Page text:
Canadian Summer McIntosh sets early tone at Olympic Trials

Canada's Summer McIntosh reacts after winning the women's 200m butterfly final at the World Swimming Championships in Fukuoka, Japan, Thursday, July 27, 2023. (Eugene Hoshiko/AP Photo)

Canada’s Summer McIntosh was an unheralded swimmer who stole the show at her first Olympic Trials appearance three years ago. 

She returned to the event Monday as a favourite and set the tone for the weeklong competition with a dominating performance in the women’s 400-metre freestyle. 

McIntosh was on world-record pace for most of the race before finishing just off the mark in three minutes 59.06 seconds to lock up a spot at the Paris Games.

“It’s definitely great to qualify on the first night and get the deal sealed,” she said. 

Another heavy favourite, Maggie Mac Neil of London, Ont., also earned a victory at the Toronto Pan Am Sports Centre. The reigning Olympic champion in the 100 butterfly took the top spot in the discipline in 56.61. 

“It’s challenging but also fun being on the first day,” Mac Neil said. “Obviously, you’re fresher, but you don’t know how the meet is going to go and how you’re feeling. So it can go both ways. 

“But I’m pretty happy with today overall.”

Mac Neil was second at the halfway mark but found another gear over the final 50 metres to beat Montreal’s Mary-Sophie Harvey, who also came in under the Olympic qualifying time at 57.31.

Rebecca Smith of Red Deer, Alta., also beat the standard at 57.89 seconds. The top two finishers in each discipline who beat the Olympic standard are technically “qualified to be nominated,” per Swimming Canada wording.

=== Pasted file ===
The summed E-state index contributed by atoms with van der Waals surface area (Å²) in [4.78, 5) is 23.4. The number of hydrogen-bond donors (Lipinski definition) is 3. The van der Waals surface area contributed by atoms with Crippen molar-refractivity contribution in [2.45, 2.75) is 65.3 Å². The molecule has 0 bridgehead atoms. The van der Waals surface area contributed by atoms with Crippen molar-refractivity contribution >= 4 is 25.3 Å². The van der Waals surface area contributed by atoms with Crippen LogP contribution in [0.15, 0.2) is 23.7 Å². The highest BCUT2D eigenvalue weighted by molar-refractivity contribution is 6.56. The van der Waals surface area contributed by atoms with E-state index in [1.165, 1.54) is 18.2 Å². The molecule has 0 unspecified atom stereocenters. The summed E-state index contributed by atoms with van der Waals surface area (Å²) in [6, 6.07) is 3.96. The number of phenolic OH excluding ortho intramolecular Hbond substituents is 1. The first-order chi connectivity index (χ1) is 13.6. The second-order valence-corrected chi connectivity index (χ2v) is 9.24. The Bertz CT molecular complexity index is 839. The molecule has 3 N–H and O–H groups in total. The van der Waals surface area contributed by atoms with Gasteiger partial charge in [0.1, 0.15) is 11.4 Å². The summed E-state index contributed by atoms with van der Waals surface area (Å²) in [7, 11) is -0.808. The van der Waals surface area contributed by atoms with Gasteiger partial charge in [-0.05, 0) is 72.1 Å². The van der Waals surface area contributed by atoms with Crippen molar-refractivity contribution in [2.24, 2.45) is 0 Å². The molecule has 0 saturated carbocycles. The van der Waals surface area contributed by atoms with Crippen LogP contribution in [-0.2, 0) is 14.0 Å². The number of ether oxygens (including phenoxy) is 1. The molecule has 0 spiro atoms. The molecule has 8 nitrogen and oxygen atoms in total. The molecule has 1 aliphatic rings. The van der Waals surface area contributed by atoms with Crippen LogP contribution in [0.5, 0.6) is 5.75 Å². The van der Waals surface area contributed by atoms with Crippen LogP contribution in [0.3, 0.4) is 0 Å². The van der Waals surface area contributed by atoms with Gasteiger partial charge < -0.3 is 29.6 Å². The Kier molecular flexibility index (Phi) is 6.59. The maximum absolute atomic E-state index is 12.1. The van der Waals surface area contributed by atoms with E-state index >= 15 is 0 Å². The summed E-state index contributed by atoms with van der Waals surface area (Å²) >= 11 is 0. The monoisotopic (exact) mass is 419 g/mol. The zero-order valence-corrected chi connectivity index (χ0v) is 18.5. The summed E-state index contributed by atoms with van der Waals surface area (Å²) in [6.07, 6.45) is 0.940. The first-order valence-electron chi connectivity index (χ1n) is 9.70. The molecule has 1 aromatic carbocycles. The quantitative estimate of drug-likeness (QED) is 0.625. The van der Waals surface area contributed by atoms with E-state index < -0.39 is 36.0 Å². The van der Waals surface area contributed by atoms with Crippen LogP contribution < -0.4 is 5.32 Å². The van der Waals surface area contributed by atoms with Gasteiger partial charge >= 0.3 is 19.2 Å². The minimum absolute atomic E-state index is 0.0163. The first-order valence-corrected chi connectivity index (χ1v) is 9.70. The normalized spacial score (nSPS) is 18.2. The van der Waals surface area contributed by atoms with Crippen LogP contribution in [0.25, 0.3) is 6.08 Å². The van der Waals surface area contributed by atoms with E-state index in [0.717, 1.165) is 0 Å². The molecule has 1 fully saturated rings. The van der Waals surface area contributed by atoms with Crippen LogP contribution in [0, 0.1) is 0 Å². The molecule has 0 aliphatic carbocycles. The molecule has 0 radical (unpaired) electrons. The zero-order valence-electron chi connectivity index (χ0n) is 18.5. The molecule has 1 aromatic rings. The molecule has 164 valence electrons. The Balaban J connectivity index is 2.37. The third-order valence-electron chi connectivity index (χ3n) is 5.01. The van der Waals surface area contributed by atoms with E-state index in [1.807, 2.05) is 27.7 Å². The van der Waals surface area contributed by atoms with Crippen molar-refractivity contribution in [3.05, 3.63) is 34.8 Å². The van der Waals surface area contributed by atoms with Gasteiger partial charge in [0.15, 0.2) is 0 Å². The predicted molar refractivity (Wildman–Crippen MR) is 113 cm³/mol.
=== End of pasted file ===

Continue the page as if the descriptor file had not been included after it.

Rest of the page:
Swimmers outside the top two who come in under the required time could still be nominated for selection. Federation brass must consider relay options for the Games as well. 

A team announcement on the Paris roster is set for Sunday night. The Canadian Olympic Committee will formally name the competitors ahead of the July 26-Aug. 11 Games.

McIntosh was just 14 when she had her breakout performance here in 2021. She pulled off wins in the 200- and 800-metre freestyle before barely missing the podium in Tokyo. 

She has since risen to the top of the sport, winning world titles and setting records along the way. 

Now 17 and at the top of her game, McIntosh is poised to become one of the big Canadian storylines in Paris. 

She was the last swimmer introduced in her race on Monday night and the hometown crowd roared its approval when she appeared on the deck. McIntosh led by a full body length after just 50 metres and cruised to victory.

“I think every time I swim the 400 freestyle, I learn a little bit more about how to swim the race,” she said. “I think it’s one of the most strategic races in swimming. I’m definitely not happy with that time.

“I know I can go faster. I’ve got to keep pushing forward.”

Mac Neil, who captured three medals in Tokyo, was tested in her race. Smith had a slim lead at the turn and Mac Neil turned it on late for the win. 

“I’ve been swimming this for quite a while and I’ve learned that for me, it’s definitely more effective to go out slower and have a second 50 that’s better than everyone else,” she said.

The 400 free and 100 fly were the only finals where the Olympic standard was met. In other events, Alexander Axon of Newmarket, Ont., won the men’s 400 free in 3:50.10 and Finlay Knox of Okotoks, Alta., took the men’s 100 breaststroke in 1:00.66.

The competition also includes Paralympic trials under a different qualification structure. 

The national para-swimming team for Paris will include a maximum of 15 women and seven men. Nominees must swim ‘A’ or ‘B’ qualifying times as determined by Swimming Canada.

Danielle Dorris of Moncton, N.B., finished first in the women’s 50-metre butterfly (S7) in 32.99 and Hannah Ouellette of Saskatoon was tops in the S5 classification in 58.57. 

Charle Giammichele of Hamilton, Ont., was victorious in the men’s 50 fly (S7) in 33.88 and Sebastian Massabie of Surrey, B.C., was first in the S5 in 39.68.

In the women’s 100 butterfly, Jaime (Katie) Cosgriffe of Burlington, Ont., won the S10 class (1:06.75), Mary Jibb of Bracebridge, Ont., was tops in S9 (1:12.54), Angela Marina of Cambridge, Ont., won the S14 (1:10.08), Maxine Lavitt of Winnipeg took the S13 (1:12.51) and Emma Van Dyk of Port Colborne, Ont., was fastest in S14 (1:14.27). 

In the men’s race, Reid Maxwell of St. Albert, Alta., finished first in the S8 class in 1:06.34 and Fernando Lu of Burnaby, B.C., was the top S10 finisher in 59.35.

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